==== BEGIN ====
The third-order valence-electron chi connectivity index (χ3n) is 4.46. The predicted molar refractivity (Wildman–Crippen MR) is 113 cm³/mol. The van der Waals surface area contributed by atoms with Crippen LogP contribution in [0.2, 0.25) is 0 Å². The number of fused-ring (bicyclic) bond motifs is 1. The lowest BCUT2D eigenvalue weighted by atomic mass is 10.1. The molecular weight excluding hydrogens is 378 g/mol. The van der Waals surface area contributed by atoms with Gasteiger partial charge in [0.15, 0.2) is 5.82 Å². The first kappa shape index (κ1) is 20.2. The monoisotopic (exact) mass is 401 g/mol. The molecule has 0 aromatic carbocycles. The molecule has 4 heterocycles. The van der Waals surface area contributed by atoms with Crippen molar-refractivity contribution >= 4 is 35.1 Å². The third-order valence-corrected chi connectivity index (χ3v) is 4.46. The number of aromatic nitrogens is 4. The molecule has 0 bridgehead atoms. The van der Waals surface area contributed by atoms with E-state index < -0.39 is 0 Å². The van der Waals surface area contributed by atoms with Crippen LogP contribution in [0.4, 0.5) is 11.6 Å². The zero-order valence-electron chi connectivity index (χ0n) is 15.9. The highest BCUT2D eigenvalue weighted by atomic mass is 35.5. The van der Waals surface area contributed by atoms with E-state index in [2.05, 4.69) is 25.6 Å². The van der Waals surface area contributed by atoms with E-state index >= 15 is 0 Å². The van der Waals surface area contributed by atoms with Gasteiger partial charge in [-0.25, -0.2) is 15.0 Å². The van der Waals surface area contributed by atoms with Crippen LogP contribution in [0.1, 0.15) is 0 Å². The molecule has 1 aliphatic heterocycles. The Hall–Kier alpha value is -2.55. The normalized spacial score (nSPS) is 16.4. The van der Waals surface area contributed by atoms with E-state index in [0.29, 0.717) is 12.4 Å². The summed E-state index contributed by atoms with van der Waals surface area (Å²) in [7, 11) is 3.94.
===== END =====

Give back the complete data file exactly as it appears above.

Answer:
The third-order valence-electron chi connectivity index (χ3n) is 4.46. The predicted molar refractivity (Wildman–Crippen MR) is 113 cm³/mol. The van der Waals surface area contributed by atoms with Crippen LogP contribution in [0.2, 0.25) is 0 Å². The number of fused-ring (bicyclic) bond motifs is 1. The lowest BCUT2D eigenvalue weighted by atomic mass is 10.1. The molecular weight excluding hydrogens is 378 g/mol. The van der Waals surface area contributed by atoms with Gasteiger partial charge in [0.15, 0.2) is 5.82 Å². The first kappa shape index (κ1) is 20.2. The monoisotopic (exact) mass is 401 g/mol. The molecule has 0 aromatic carbocycles. The molecule has 4 heterocycles. The van der Waals surface area contributed by atoms with Crippen molar-refractivity contribution >= 4 is 35.1 Å². The third-order valence-corrected chi connectivity index (χ3v) is 4.46. The number of aromatic nitrogens is 4. The molecule has 0 bridgehead atoms. The van der Waals surface area contributed by atoms with E-state index < -0.39 is 0 Å². The van der Waals surface area contributed by atoms with Crippen LogP contribution in [0.4, 0.5) is 11.6 Å². The zero-order valence-electron chi connectivity index (χ0n) is 15.9. The highest BCUT2D eigenvalue weighted by atomic mass is 35.5. The van der Waals surface area contributed by atoms with E-state index in [2.05, 4.69) is 25.6 Å². The van der Waals surface area contributed by atoms with E-state index >= 15 is 0 Å². The van der Waals surface area contributed by atoms with Gasteiger partial charge in [-0.25, -0.2) is 15.0 Å². The van der Waals surface area contributed by atoms with Crippen LogP contribution in [0.1, 0.15) is 0 Å². The molecule has 1 aliphatic heterocycles. The Hall–Kier alpha value is -2.55. The normalized spacial score (nSPS) is 16.4. The van der Waals surface area contributed by atoms with E-state index in [0.29, 0.717) is 12.4 Å². The summed E-state index contributed by atoms with van der Waals surface area (Å²) in [7, 11) is 3.94.